'Cool' technology cuts rocket costs,
NASA and private industry have teamed to develop a "revolutionary" technology
that will not only reduce rocket launch costs, but safeguard the
environment--while keeping the world cool. The dual-use technology will replace
traditional rolling-element bearings used in rocket engines and hydrodynamic
journal bearings used in air-conditioner chiller units with hydrostatic
bearings. Fluid pumped into hydrostatic bearing systems keeps the rocket engine
and the chiller's rotating turbopump shaft centered in the pump, reducing
friction and extending the life of the bearings. The fluid enters the small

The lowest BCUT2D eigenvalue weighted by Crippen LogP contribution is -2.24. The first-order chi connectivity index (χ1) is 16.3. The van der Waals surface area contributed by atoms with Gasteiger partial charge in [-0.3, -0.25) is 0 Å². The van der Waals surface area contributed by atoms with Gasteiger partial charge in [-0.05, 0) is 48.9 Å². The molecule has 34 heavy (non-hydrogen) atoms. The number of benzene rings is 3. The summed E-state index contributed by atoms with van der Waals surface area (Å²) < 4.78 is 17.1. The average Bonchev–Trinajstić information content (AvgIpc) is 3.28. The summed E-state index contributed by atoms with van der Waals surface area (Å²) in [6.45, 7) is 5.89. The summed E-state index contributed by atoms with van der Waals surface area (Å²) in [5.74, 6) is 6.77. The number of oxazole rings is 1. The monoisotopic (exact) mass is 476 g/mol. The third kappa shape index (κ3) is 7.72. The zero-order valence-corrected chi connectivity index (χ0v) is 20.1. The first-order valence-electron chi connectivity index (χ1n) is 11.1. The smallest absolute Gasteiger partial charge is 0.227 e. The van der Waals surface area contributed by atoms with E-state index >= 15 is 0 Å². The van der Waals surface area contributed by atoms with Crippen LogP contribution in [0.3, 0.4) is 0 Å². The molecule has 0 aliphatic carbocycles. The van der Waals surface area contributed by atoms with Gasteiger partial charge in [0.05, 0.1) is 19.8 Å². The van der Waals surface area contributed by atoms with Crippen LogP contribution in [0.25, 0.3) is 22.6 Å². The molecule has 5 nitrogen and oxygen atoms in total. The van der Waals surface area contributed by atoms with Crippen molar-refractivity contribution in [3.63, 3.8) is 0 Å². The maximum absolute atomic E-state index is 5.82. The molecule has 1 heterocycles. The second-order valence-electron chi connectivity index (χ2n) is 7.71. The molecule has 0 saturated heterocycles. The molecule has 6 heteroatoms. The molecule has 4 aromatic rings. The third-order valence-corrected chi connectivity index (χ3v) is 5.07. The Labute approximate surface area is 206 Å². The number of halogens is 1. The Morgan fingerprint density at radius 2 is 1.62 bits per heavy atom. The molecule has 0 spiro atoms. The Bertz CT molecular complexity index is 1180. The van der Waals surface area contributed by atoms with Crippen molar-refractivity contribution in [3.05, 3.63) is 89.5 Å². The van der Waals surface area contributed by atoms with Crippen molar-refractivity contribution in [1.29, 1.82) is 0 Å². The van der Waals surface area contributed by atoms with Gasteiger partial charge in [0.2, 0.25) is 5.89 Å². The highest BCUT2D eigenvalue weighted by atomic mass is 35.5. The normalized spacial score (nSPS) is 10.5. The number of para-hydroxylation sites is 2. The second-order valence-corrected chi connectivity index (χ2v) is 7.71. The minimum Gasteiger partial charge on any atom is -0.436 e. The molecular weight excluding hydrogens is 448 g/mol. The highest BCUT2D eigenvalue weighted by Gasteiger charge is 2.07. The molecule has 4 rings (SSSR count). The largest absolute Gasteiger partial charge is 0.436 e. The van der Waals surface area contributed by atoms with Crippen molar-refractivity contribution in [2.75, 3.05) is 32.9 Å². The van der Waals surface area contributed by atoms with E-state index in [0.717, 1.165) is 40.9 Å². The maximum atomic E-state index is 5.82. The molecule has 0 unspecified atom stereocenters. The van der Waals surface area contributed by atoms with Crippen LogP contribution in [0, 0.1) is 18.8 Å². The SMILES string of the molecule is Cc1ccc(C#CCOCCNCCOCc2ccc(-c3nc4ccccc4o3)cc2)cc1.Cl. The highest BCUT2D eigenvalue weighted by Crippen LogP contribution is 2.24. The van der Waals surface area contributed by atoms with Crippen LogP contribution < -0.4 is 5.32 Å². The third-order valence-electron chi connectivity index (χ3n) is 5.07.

space between the bearing and the shaft through six or more points around the
perimeter of the rotating shaft. Future military and NASA rocket engines would
be much lighter as a result of hydrostatic bearing pumps, since the new
technology has ten times fewer parts than its traditional counterpart.
Hydrostatic bearings for commercial cooling and refrigeration operate with
HFC-134a, a non-ozone depleting coolant, eliminating the need for 72,000 gallons
of oil annually. Engineers from Marshall Space Flight Center, Pratt &
Whitney, Carrier Corp., and the U.S. Air Force's Phillip Laboratory form the
project's team. E-mail firstname.lastname@example.org.
Electrical burn treatment undergoes clinical tests